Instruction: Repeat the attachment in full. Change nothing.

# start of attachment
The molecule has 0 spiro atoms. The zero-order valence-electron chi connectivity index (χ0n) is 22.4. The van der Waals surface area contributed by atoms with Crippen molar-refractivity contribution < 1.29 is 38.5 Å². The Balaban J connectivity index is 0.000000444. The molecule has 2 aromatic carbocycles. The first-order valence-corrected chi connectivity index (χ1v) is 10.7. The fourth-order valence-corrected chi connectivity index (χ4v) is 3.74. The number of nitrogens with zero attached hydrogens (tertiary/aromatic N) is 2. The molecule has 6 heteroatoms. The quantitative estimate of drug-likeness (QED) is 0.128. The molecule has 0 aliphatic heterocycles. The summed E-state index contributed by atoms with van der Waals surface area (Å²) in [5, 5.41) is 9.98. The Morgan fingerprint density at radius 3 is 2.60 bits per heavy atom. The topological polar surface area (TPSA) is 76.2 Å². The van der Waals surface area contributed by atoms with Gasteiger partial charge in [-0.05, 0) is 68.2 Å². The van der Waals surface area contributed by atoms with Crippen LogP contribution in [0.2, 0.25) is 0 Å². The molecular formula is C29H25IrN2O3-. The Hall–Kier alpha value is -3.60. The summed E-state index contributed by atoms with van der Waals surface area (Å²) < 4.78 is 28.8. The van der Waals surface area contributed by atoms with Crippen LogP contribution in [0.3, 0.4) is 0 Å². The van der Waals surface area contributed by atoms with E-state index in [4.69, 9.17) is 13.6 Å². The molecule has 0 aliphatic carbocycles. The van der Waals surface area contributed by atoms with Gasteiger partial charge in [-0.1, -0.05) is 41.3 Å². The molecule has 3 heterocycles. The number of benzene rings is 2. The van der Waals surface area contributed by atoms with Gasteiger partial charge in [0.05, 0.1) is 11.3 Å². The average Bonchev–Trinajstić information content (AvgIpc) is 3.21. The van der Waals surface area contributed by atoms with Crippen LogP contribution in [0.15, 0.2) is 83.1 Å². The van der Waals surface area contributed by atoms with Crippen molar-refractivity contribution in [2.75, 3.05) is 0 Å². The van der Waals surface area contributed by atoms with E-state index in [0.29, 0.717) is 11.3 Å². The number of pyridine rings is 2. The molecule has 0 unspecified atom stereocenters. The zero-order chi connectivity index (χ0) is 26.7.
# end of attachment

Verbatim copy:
The molecule has 0 spiro atoms. The zero-order valence-electron chi connectivity index (χ0n) is 22.4. The van der Waals surface area contributed by atoms with Crippen molar-refractivity contribution < 1.29 is 38.5 Å². The Balaban J connectivity index is 0.000000444. The molecule has 2 aromatic carbocycles. The first-order valence-corrected chi connectivity index (χ1v) is 10.7. The fourth-order valence-corrected chi connectivity index (χ4v) is 3.74. The number of nitrogens with zero attached hydrogens (tertiary/aromatic N) is 2. The molecule has 6 heteroatoms. The quantitative estimate of drug-likeness (QED) is 0.128. The molecule has 0 aliphatic heterocycles. The summed E-state index contributed by atoms with van der Waals surface area (Å²) in [5, 5.41) is 9.98. The Morgan fingerprint density at radius 3 is 2.60 bits per heavy atom. The topological polar surface area (TPSA) is 76.2 Å². The van der Waals surface area contributed by atoms with Gasteiger partial charge in [-0.05, 0) is 68.2 Å². The van der Waals surface area contributed by atoms with Crippen LogP contribution in [0.2, 0.25) is 0 Å². The molecular formula is C29H25IrN2O3-. The Hall–Kier alpha value is -3.60. The summed E-state index contributed by atoms with van der Waals surface area (Å²) < 4.78 is 28.8. The van der Waals surface area contributed by atoms with Crippen LogP contribution in [0.3, 0.4) is 0 Å². The van der Waals surface area contributed by atoms with E-state index in [4.69, 9.17) is 13.6 Å². The molecule has 0 aliphatic carbocycles. The van der Waals surface area contributed by atoms with Gasteiger partial charge in [-0.1, -0.05) is 41.3 Å². The molecule has 3 heterocycles. The number of benzene rings is 2. The van der Waals surface area contributed by atoms with Gasteiger partial charge in [0.05, 0.1) is 11.3 Å². The average Bonchev–Trinajstić information content (AvgIpc) is 3.21. The van der Waals surface area contributed by atoms with Crippen LogP contribution in [0.15, 0.2) is 83.1 Å². The van der Waals surface area contributed by atoms with Crippen molar-refractivity contribution in [2.75, 3.05) is 0 Å². The van der Waals surface area contributed by atoms with E-state index in [0.29, 0.717) is 11.3 Å². The number of pyridine rings is 2. The molecule has 0 unspecified atom stereocenters. The zero-order chi connectivity index (χ0) is 26.7.